Security guards employed at hospitals may be ill-prepared to deal with Code Black situations where patients or visitors appear threatening or violent, says Flinders University Professor of Nursing (Mental Health) Eimear Muir-Cochrane.
A study of medical and surgical wards in a South Australian metropolitan public health network area studied the response of privately contracted security guards called to deal with more than 1600 Code Black events – emergency situations of personal threat involving patient and/or visitor violence – over more than two years.
“Outside the context of EDs or mental health wards in Australia or overseas, this is the only study we know of which examines the role of security guards’ involvement in Code Blacks in these general settings,” says Caring Futures Institute researcher Professor Muir-Cochrane, noting such emergencies were connected to less than 1% of total admissions in these wards.
“However, what we did find was a disproportionate use of physical restraint in these Code Blacks, which underpins the need for further training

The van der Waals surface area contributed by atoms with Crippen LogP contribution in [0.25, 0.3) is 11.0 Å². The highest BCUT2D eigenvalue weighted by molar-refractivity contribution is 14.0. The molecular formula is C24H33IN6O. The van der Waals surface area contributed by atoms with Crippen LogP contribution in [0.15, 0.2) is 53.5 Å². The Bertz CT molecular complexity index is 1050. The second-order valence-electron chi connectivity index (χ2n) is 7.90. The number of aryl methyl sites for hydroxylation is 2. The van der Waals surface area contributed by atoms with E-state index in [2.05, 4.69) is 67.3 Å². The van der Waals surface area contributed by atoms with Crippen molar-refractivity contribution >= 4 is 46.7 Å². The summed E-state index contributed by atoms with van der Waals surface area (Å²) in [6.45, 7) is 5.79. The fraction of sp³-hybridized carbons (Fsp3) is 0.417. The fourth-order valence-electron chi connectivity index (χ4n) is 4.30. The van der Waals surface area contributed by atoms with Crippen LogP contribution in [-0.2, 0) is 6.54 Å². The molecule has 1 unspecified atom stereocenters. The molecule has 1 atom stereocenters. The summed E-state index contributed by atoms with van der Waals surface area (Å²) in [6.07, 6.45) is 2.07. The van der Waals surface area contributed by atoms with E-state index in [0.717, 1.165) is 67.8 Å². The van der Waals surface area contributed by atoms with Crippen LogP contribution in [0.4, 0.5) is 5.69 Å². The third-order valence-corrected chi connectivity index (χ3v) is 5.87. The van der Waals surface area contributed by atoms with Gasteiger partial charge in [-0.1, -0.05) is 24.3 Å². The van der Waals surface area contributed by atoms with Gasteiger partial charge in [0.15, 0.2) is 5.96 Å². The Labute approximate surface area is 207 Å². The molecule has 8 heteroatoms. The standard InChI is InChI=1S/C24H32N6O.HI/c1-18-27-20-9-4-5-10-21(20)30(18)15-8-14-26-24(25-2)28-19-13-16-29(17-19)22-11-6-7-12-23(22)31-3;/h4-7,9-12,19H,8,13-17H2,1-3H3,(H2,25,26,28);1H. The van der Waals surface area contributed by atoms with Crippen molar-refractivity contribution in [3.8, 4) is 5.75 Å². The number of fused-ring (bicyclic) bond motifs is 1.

Security guards attended 1664 code black events in medical and surgical wards over the 2.5‐year study period, representing 0.63% of admissions to the wards over that time.
Events were more frequently reported in medical than surgical wards. The most common reasons for security guard attendance were patients threatening/harming staff or themselves.
The most frequent security guard actions logged in their reports were ‘Attend only/standby,’ and ‘Physical restraint’, with physical restraint of patients the most common response. Chemical restraint and ‘de-escalation’ were the next most common response.
“The prevalence of security guards in health care settings is growing worldwide so there is a need understand their role to inform policy and training and support least restrictive practices in health care,” Professor Muir-Cochrane says.
“Given the tragic death of a patient restraint by a security guard in Queensland in 2018, it is clear that health services need to maintain and increase efforts to support least restrictive practice through policy directives and staff training.”
Role of security guards in Code Black events in medical and surgical settings: A retrospective chart audit (April 2020) by E Muir-Cochrane, A Muller, Y Fu and C Oster has been published in Nursing and Health Sciences DOI: 10.1111/nhs.12725 https://doi.org/10.1111/nhs.12725
This study was funded by a Nursing and Midwifery Research and Education Grant, SALHN and a Faculty of Health Sciences Competitive Research Grant.
Professor Muir-Cochrane is immediate past president of the Australian College of Mental Health Nursing. Her research focuses on areas such as absconding, restraint and seclusion of psychiatric patients, community mental health nursing, aggression and violence.